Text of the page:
SOURCES

Agence France Presse, “Sunni militant infighting kills 17 in Iraq’s Kirkuk,” 6/21/14

Alsumaria, “Intelligence source in Diyala: Naqshibandi allow the killing of leaders and members of Daash and describe them as apostates,” 5/2/14

Buratha News, “Diyala Council reveals the existence of the terrorist al-Baghdad, and confirms the existence of problems between Daash and Naqshbandi,” 6/1/14
- “The killing of a leader in the terrorist organization “Naqshibandi” and his son at the hands of the elements of “Daash” terrorists northeast of Baquba,” 4/7/14
- “Naqshbandi executed terrorist organization leader in Daash and two of his aides in Diyala in response to executions in Salahuddin,” 6/1/14
- “Sharp differences between Daash gangs and leaders of Saddam’s Baath Party over the looted money in Mosul,” 6/14/14

Al Masalah, “Organization “Naqshibandi” deny entry in an armed conflict with “Daash,”” 6/3/14

Namaa, Kamal, “Iran rejects U.S. action in Iraq, ISIL tightens Syria border grip,” Reuters, 6/22/14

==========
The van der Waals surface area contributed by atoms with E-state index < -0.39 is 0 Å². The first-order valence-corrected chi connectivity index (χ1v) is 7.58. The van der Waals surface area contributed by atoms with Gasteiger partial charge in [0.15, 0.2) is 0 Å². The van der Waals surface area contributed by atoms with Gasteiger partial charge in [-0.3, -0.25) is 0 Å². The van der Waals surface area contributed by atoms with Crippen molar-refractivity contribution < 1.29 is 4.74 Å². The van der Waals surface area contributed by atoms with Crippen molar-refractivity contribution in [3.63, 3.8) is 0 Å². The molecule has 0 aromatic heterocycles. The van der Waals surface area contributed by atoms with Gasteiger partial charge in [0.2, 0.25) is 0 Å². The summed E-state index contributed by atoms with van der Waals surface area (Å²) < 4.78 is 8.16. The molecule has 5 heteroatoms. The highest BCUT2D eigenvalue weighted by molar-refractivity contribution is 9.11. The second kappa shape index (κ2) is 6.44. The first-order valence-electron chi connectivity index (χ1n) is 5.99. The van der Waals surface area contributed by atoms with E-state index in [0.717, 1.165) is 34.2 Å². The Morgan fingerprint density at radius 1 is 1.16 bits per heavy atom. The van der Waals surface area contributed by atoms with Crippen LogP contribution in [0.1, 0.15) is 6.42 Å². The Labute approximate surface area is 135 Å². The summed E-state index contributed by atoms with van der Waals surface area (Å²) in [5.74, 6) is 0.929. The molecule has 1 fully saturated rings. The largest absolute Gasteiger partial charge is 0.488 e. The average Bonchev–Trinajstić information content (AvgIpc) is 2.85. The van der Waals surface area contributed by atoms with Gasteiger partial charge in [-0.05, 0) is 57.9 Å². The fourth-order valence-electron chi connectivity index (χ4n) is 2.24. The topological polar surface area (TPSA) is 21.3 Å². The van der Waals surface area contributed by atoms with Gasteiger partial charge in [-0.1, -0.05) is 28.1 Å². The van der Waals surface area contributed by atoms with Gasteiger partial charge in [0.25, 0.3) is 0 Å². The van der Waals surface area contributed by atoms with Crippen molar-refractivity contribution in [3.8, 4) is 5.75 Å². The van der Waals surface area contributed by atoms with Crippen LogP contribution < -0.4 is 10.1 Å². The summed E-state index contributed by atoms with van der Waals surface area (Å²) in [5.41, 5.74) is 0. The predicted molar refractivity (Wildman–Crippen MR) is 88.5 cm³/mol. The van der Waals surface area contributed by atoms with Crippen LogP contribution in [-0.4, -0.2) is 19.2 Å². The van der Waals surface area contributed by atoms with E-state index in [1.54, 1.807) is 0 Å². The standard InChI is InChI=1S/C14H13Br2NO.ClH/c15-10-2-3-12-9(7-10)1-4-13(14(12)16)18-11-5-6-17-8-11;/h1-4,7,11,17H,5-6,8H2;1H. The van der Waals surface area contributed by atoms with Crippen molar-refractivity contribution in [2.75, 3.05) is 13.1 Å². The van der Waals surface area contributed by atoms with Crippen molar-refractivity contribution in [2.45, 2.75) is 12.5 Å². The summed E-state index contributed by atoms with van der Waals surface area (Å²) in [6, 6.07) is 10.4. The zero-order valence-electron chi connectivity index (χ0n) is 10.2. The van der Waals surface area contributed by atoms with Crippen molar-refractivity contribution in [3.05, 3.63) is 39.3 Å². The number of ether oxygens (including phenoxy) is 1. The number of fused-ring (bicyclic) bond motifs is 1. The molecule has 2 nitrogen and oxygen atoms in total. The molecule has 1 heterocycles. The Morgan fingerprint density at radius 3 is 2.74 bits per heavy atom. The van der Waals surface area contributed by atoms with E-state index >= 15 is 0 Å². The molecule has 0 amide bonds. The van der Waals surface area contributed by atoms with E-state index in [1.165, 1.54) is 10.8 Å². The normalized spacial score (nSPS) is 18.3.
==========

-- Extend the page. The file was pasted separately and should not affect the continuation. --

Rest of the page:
National Iraqi News Agency, “Clashes erupt between ISIS and other armed groups in Kirkuk,” 6/23/14
- “ISIS executes eight people for not swear allegiance to ISIS,” 5/31/14

New Sabah, “Council Diyala: sharp differences between armed groups,” 5/5/14

Al Rafidayn, “Diyala announce the deaths of more than two dozen in armed infighting going on between Daash and Naqshbandi,” 6/3/14

Al Rayy, “Clashes between the Naqshibandi and Daash in Mosul,” 6/16/14

Shafaq News, “ISIL kidnap Nashbandi leader in Kirkuk due to influence conflict,” 6/21/14

Tuesday, June 24, 2014

Iraq’s Central Front Attacks Upon Baghdad Continue While ISIS Fights In Rest Of Country

 
Most of the attention on Iraq’s security situation right now is focused upon the fighting in Salahaddin, Anbar and Ninewa, and to a lesser extent Diyala and Kirkuk. Little has been said about the continued attacks upon Baghdad province. The ultimate goal of the insurgency is to reach the capital and overthrow the government. Right now the Islamic State of Iraq and the Levant (ISIS) is the only group that has the capability to hit the central governorate. It has kept up a steady dose of shootings and bombings there showing that its networks continue to operate in Baghdad despite its commitments to other parts of the country.